After years of providing successful leadership on the soccer field, the star athletes of Sweat Cosmetics — including an Olympian and two pros — tackled a stubborn off-field problem: They formed a company and launched their first product, a two-in-one foundation and sunscreen that could provide protection, look good and last through the game. With Sweat, these athletes took action to meet their lifestyle needs, and they correctly predicted that there were a lot more athletic women like them — busy, active and looking for healthy beauty options.
Skincare products that do double duty — supporting skin health and boosting looks during a workout — shouldn’t come as a surprise. They’re the latest in the tsunami of athleisure goods that have flooded the market since 1998, when Canada’s Chip Wilson opened his first Lululemon store in Vancouver — and paparazzi photos began to feature celebs showing off their shapes in yoga pants.
There’s been a convergence of trends, including fitness- and fashion-focused millennials, as well as the desire to post photographs of our daily lives. Working out is no longer private or anonymous. And for some, being able to take steps to look good during their workout can provide key motivation.
But looking good while sweating poses a challenge for our skin. Traditionally, dermatologists have advised removing all makeup before exercise. Makeup can exacerbate the presence of sweat, oil and bacteria, causing clogged pores, which trigger acne.
Since 2015, when its SPF 30 mineral foundation was released, the Sweat crew has been joined by a Who’s Who of cosmetics, including Clinique, Tarte, e.l.f. and megaretailer Sephora, which specifically offers products under lineups that include “Workout Makeup” and “Gym Essentials.”
Fortunately, today we don’t have to choose between treating our skin well or looking good. However, it’s important that we understand the fundamentals of how beauty products can enhance our workout.
Stressing the “less is more” adage, I prefer no makeup for workouts. But I do have tips for those still looking to incorporate cosmetic products into their trip to the gym:
Let your pores breathe, too. The “breathe” mantra is also essential for our skin. Any product we use must be “noncomedogenic,” which means it is nonclogging. It should also be oil-free. And mineral ingredients in powder form, such as silica, titanium dioxide and zinc oxide, can help subdue redness and absorb oil. To avoid breakouts, she suggests using less product, even the noncomedogenic ones.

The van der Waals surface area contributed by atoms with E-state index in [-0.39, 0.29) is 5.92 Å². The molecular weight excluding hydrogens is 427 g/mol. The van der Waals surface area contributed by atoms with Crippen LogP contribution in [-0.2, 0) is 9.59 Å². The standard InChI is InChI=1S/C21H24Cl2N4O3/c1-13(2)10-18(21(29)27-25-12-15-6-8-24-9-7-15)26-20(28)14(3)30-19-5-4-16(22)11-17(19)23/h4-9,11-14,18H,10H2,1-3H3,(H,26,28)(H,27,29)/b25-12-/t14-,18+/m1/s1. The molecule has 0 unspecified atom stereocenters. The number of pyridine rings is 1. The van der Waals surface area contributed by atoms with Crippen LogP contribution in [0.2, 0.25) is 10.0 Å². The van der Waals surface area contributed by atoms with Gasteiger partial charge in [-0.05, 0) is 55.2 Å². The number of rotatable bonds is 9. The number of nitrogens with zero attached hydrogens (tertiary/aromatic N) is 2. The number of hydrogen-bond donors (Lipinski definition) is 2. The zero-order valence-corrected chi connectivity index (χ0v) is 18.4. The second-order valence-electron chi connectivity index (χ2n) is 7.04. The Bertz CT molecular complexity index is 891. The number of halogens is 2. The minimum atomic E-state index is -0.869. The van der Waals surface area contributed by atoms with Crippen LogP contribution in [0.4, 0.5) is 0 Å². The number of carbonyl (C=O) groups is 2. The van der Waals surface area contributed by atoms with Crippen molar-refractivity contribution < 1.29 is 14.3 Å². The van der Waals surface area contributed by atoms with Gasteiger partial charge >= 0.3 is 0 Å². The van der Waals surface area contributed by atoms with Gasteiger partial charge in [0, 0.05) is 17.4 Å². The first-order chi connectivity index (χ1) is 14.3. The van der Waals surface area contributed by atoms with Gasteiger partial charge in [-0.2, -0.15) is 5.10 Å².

Make the most of your sunscreen. Products like Sweat Cosmetic’s 2-in-1 sunscreen and foundation can be win-win. We need sunscreen. For those who want foundation coverage, adding in tint can be a value-add, if the company has focused on skin-supportive ingredients.
Target your application. Some of today’s activewear makeup isn’t new. It’s just been remarketed. Take eye enhancers like “sweatproof” mascaras, liners and brow products. Likewise, lip wear. This remarketing underscores the reality that these products, in particular, can be used during exercise without posing a problem for our skin. She advises to be careful as eye makeup can prove to be irritating as it mixes with sweat.
Cleanse smart. Exercise is sweaty. Even with nonclogging beauty products, we need to cleanse to keep our pores happy. We should have a clean towel handy for sweat while we work out. And post-workout cleansing is a must: If we’re really on the go, the latest products include cleansing wipes.
Be gentle. Exercise can be good for our skin, releasing debris from below the surface and enhancing blood flow. But we also need to make sure that we treat our skin carefully. Sweat should be blotted gently, not wiped. Cleansers should be gentle — and no scrubbing allowed. Finally, moisturizing is a must.
The awareness of carefully choosing skin products, including cosmetics, will ultimately help keep our skin healthy both in and out of the gym.
Christina Smitley, a family nurse practitioner with Advanced Dermatology PC, is board-certified through the American Academy of Nurse Practitioners. For more, visit advanceddermatologypc.com.